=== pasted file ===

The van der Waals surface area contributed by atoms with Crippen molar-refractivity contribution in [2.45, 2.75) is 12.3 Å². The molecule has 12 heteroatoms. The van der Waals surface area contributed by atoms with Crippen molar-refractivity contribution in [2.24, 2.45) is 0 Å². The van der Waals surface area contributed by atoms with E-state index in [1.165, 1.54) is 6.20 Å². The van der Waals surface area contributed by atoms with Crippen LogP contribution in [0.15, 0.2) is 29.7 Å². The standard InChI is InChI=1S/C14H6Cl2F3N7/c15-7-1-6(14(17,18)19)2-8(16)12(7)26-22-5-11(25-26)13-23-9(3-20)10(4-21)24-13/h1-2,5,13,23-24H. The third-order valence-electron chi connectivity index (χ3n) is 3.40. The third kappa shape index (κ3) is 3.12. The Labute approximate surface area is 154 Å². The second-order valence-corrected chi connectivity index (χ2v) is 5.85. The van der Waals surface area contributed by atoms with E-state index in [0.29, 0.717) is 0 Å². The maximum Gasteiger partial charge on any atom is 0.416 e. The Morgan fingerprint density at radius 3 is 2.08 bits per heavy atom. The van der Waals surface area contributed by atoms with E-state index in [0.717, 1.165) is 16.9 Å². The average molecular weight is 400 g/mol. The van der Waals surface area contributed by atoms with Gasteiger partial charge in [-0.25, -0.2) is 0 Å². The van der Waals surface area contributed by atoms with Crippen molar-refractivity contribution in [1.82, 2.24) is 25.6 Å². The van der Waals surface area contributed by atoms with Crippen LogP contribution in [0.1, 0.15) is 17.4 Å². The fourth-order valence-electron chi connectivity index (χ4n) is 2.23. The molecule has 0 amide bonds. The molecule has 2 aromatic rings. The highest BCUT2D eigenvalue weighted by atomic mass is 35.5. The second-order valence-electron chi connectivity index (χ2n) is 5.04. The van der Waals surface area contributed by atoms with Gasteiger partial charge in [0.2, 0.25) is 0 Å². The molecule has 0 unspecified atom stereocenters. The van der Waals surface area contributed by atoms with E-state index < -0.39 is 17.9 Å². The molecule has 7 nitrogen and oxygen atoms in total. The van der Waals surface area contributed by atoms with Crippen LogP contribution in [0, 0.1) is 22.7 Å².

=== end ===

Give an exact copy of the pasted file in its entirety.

The van der Waals surface area contributed by atoms with Crippen molar-refractivity contribution in [2.45, 2.75) is 12.3 Å². The molecule has 12 heteroatoms. The van der Waals surface area contributed by atoms with Crippen molar-refractivity contribution in [2.24, 2.45) is 0 Å². The van der Waals surface area contributed by atoms with E-state index in [1.165, 1.54) is 6.20 Å². The van der Waals surface area contributed by atoms with Crippen LogP contribution in [0.15, 0.2) is 29.7 Å². The standard InChI is InChI=1S/C14H6Cl2F3N7/c15-7-1-6(14(17,18)19)2-8(16)12(7)26-22-5-11(25-26)13-23-9(3-20)10(4-21)24-13/h1-2,5,13,23-24H. The third-order valence-electron chi connectivity index (χ3n) is 3.40. The third kappa shape index (κ3) is 3.12. The Labute approximate surface area is 154 Å². The second-order valence-corrected chi connectivity index (χ2v) is 5.85. The van der Waals surface area contributed by atoms with E-state index in [0.29, 0.717) is 0 Å². The maximum Gasteiger partial charge on any atom is 0.416 e. The Morgan fingerprint density at radius 3 is 2.08 bits per heavy atom. The van der Waals surface area contributed by atoms with E-state index in [0.717, 1.165) is 16.9 Å². The average molecular weight is 400 g/mol. The van der Waals surface area contributed by atoms with Gasteiger partial charge in [-0.25, -0.2) is 0 Å². The van der Waals surface area contributed by atoms with Crippen molar-refractivity contribution in [1.82, 2.24) is 25.6 Å². The van der Waals surface area contributed by atoms with Crippen LogP contribution in [0.1, 0.15) is 17.4 Å². The fourth-order valence-electron chi connectivity index (χ4n) is 2.23. The molecule has 0 amide bonds. The molecule has 2 aromatic rings. The highest BCUT2D eigenvalue weighted by atomic mass is 35.5. The second-order valence-electron chi connectivity index (χ2n) is 5.04. The van der Waals surface area contributed by atoms with Gasteiger partial charge in [0.2, 0.25) is 0 Å². The molecule has 0 unspecified atom stereocenters. The van der Waals surface area contributed by atoms with E-state index < -0.39 is 17.9 Å². The molecule has 7 nitrogen and oxygen atoms in total. The van der Waals surface area contributed by atoms with Crippen LogP contribution in [0, 0.1) is 22.7 Å².